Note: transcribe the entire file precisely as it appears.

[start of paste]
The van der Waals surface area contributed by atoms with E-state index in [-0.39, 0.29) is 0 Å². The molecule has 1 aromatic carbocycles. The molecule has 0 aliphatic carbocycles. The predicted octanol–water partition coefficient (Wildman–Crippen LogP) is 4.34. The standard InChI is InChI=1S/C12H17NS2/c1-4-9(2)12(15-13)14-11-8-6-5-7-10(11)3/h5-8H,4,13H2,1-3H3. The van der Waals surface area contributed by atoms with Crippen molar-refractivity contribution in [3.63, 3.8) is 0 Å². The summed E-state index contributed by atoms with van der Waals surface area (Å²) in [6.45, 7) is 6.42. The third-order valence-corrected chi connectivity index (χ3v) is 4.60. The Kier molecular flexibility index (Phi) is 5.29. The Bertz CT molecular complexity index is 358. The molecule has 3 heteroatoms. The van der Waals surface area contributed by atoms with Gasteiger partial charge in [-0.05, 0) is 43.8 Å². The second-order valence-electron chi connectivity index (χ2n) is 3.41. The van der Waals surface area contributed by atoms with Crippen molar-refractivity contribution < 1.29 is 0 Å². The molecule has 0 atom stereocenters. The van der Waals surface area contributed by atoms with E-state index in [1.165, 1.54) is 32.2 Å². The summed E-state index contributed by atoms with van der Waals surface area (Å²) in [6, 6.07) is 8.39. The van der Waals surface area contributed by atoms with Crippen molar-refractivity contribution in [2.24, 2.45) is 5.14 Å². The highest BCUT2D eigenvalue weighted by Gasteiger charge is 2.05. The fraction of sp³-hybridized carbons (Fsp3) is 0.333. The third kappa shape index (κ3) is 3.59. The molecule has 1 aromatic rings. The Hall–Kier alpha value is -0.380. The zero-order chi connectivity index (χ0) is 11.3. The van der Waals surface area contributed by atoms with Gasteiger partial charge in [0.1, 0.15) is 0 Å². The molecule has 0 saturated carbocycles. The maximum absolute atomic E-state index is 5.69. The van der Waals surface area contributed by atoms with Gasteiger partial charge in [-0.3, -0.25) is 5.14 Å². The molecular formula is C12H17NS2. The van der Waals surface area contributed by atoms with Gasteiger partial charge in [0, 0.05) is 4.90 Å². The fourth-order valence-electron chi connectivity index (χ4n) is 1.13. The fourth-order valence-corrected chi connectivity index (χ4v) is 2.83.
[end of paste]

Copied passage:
The van der Waals surface area contributed by atoms with E-state index in [-0.39, 0.29) is 0 Å². The molecule has 1 aromatic carbocycles. The molecule has 0 aliphatic carbocycles. The predicted octanol–water partition coefficient (Wildman–Crippen LogP) is 4.34. The standard InChI is InChI=1S/C12H17NS2/c1-4-9(2)12(15-13)14-11-8-6-5-7-10(11)3/h5-8H,4,13H2,1-3H3. The van der Waals surface area contributed by atoms with Crippen molar-refractivity contribution in [3.63, 3.8) is 0 Å². The summed E-state index contributed by atoms with van der Waals surface area (Å²) in [6.45, 7) is 6.42. The third-order valence-corrected chi connectivity index (χ3v) is 4.60. The Kier molecular flexibility index (Phi) is 5.29. The Bertz CT molecular complexity index is 358. The molecule has 3 heteroatoms. The van der Waals surface area contributed by atoms with Gasteiger partial charge in [-0.05, 0) is 43.8 Å². The second-order valence-electron chi connectivity index (χ2n) is 3.41. The van der Waals surface area contributed by atoms with Crippen molar-refractivity contribution < 1.29 is 0 Å². The molecule has 0 atom stereocenters. The van der Waals surface area contributed by atoms with E-state index in [1.165, 1.54) is 32.2 Å². The summed E-state index contributed by atoms with van der Waals surface area (Å²) in [6, 6.07) is 8.39. The van der Waals surface area contributed by atoms with Crippen molar-refractivity contribution in [2.24, 2.45) is 5.14 Å². The highest BCUT2D eigenvalue weighted by Gasteiger charge is 2.05. The fraction of sp³-hybridized carbons (Fsp3) is 0.333. The third kappa shape index (κ3) is 3.59. The molecule has 1 aromatic rings. The Hall–Kier alpha value is -0.380. The zero-order chi connectivity index (χ0) is 11.3. The van der Waals surface area contributed by atoms with Gasteiger partial charge in [0.1, 0.15) is 0 Å². The molecule has 0 saturated carbocycles. The maximum absolute atomic E-state index is 5.69. The van der Waals surface area contributed by atoms with Gasteiger partial charge in [-0.3, -0.25) is 5.14 Å². The molecular formula is C12H17NS2. The van der Waals surface area contributed by atoms with Gasteiger partial charge in [0, 0.05) is 4.90 Å². The fourth-order valence-electron chi connectivity index (χ4n) is 1.13. The fourth-order valence-corrected chi connectivity index (χ4v) is 2.83.